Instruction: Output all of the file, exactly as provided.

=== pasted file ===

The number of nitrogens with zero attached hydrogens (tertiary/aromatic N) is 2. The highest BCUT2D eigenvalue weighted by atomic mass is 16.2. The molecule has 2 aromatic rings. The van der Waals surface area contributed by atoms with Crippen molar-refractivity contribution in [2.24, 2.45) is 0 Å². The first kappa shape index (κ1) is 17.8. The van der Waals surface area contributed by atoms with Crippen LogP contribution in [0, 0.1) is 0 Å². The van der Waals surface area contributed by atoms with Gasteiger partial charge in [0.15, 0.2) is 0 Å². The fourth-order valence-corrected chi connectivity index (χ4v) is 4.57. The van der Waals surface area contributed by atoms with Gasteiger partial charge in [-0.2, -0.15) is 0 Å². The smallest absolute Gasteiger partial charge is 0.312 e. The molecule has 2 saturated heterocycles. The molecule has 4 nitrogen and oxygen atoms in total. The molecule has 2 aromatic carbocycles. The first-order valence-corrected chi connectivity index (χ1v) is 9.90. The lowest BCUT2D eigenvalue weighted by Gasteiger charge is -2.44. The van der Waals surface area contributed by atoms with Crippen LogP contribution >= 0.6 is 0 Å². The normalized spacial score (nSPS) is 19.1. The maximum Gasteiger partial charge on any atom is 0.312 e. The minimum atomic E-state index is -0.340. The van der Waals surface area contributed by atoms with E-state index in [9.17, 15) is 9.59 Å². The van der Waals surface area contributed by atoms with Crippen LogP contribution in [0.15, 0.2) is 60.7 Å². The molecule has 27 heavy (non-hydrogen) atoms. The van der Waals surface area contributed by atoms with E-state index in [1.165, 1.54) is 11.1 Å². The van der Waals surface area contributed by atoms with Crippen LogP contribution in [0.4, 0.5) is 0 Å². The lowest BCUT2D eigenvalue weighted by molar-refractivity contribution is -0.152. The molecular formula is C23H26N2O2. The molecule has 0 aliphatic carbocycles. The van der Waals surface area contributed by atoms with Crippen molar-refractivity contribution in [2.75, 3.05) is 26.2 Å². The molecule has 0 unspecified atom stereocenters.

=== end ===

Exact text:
The number of nitrogens with zero attached hydrogens (tertiary/aromatic N) is 2. The highest BCUT2D eigenvalue weighted by atomic mass is 16.2. The molecule has 2 aromatic rings. The van der Waals surface area contributed by atoms with Crippen molar-refractivity contribution in [2.24, 2.45) is 0 Å². The first kappa shape index (κ1) is 17.8. The van der Waals surface area contributed by atoms with Crippen LogP contribution in [0, 0.1) is 0 Å². The van der Waals surface area contributed by atoms with Gasteiger partial charge in [0.15, 0.2) is 0 Å². The fourth-order valence-corrected chi connectivity index (χ4v) is 4.57. The van der Waals surface area contributed by atoms with Gasteiger partial charge in [-0.2, -0.15) is 0 Å². The smallest absolute Gasteiger partial charge is 0.312 e. The molecule has 2 saturated heterocycles. The molecule has 4 nitrogen and oxygen atoms in total. The molecule has 2 aromatic carbocycles. The first-order valence-corrected chi connectivity index (χ1v) is 9.90. The lowest BCUT2D eigenvalue weighted by Gasteiger charge is -2.44. The van der Waals surface area contributed by atoms with Crippen LogP contribution >= 0.6 is 0 Å². The normalized spacial score (nSPS) is 19.1. The maximum Gasteiger partial charge on any atom is 0.312 e. The minimum atomic E-state index is -0.340. The van der Waals surface area contributed by atoms with E-state index in [9.17, 15) is 9.59 Å². The van der Waals surface area contributed by atoms with Crippen LogP contribution in [0.15, 0.2) is 60.7 Å². The molecule has 27 heavy (non-hydrogen) atoms. The van der Waals surface area contributed by atoms with E-state index in [1.165, 1.54) is 11.1 Å². The van der Waals surface area contributed by atoms with Crippen LogP contribution in [0.4, 0.5) is 0 Å². The lowest BCUT2D eigenvalue weighted by molar-refractivity contribution is -0.152. The molecular formula is C23H26N2O2. The molecule has 0 aliphatic carbocycles. The van der Waals surface area contributed by atoms with Crippen molar-refractivity contribution in [2.75, 3.05) is 26.2 Å². The molecule has 0 unspecified atom stereocenters.